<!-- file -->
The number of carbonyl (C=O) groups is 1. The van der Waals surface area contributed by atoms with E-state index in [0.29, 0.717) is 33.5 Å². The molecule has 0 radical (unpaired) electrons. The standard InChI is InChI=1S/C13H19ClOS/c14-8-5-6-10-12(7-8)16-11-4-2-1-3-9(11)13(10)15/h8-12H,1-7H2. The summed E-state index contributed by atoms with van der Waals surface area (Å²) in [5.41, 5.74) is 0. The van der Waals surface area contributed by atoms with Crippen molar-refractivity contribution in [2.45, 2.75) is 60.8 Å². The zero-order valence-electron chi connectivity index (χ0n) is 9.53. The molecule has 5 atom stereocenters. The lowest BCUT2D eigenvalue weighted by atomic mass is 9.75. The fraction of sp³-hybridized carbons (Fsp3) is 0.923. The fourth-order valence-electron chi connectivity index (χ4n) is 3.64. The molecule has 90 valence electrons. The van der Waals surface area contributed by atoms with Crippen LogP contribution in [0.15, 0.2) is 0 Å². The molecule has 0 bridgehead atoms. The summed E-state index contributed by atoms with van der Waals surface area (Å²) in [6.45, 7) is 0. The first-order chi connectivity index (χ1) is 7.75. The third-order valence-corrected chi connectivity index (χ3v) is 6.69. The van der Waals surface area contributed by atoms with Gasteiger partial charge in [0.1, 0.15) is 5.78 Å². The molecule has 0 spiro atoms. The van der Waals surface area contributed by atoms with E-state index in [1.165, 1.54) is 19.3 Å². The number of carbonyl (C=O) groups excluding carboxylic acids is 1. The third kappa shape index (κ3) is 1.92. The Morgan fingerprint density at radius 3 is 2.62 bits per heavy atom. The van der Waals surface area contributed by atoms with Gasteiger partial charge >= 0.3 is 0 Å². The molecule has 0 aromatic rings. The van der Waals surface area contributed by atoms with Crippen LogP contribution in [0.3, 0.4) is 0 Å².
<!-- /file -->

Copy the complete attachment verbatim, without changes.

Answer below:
The number of carbonyl (C=O) groups is 1. The van der Waals surface area contributed by atoms with E-state index in [0.29, 0.717) is 33.5 Å². The molecule has 0 radical (unpaired) electrons. The standard InChI is InChI=1S/C13H19ClOS/c14-8-5-6-10-12(7-8)16-11-4-2-1-3-9(11)13(10)15/h8-12H,1-7H2. The summed E-state index contributed by atoms with van der Waals surface area (Å²) in [5.41, 5.74) is 0. The van der Waals surface area contributed by atoms with Crippen molar-refractivity contribution in [2.45, 2.75) is 60.8 Å². The zero-order valence-electron chi connectivity index (χ0n) is 9.53. The molecule has 5 atom stereocenters. The lowest BCUT2D eigenvalue weighted by atomic mass is 9.75. The fraction of sp³-hybridized carbons (Fsp3) is 0.923. The fourth-order valence-electron chi connectivity index (χ4n) is 3.64. The molecule has 90 valence electrons. The van der Waals surface area contributed by atoms with Crippen LogP contribution in [0.15, 0.2) is 0 Å². The molecule has 0 bridgehead atoms. The summed E-state index contributed by atoms with van der Waals surface area (Å²) in [6.45, 7) is 0. The first-order chi connectivity index (χ1) is 7.75. The third-order valence-corrected chi connectivity index (χ3v) is 6.69. The van der Waals surface area contributed by atoms with Gasteiger partial charge in [0.1, 0.15) is 5.78 Å². The molecule has 0 spiro atoms. The van der Waals surface area contributed by atoms with E-state index in [1.165, 1.54) is 19.3 Å². The number of carbonyl (C=O) groups excluding carboxylic acids is 1. The third kappa shape index (κ3) is 1.92. The Morgan fingerprint density at radius 3 is 2.62 bits per heavy atom. The van der Waals surface area contributed by atoms with Gasteiger partial charge >= 0.3 is 0 Å². The molecule has 0 aromatic rings. The van der Waals surface area contributed by atoms with Crippen LogP contribution in [0.3, 0.4) is 0 Å².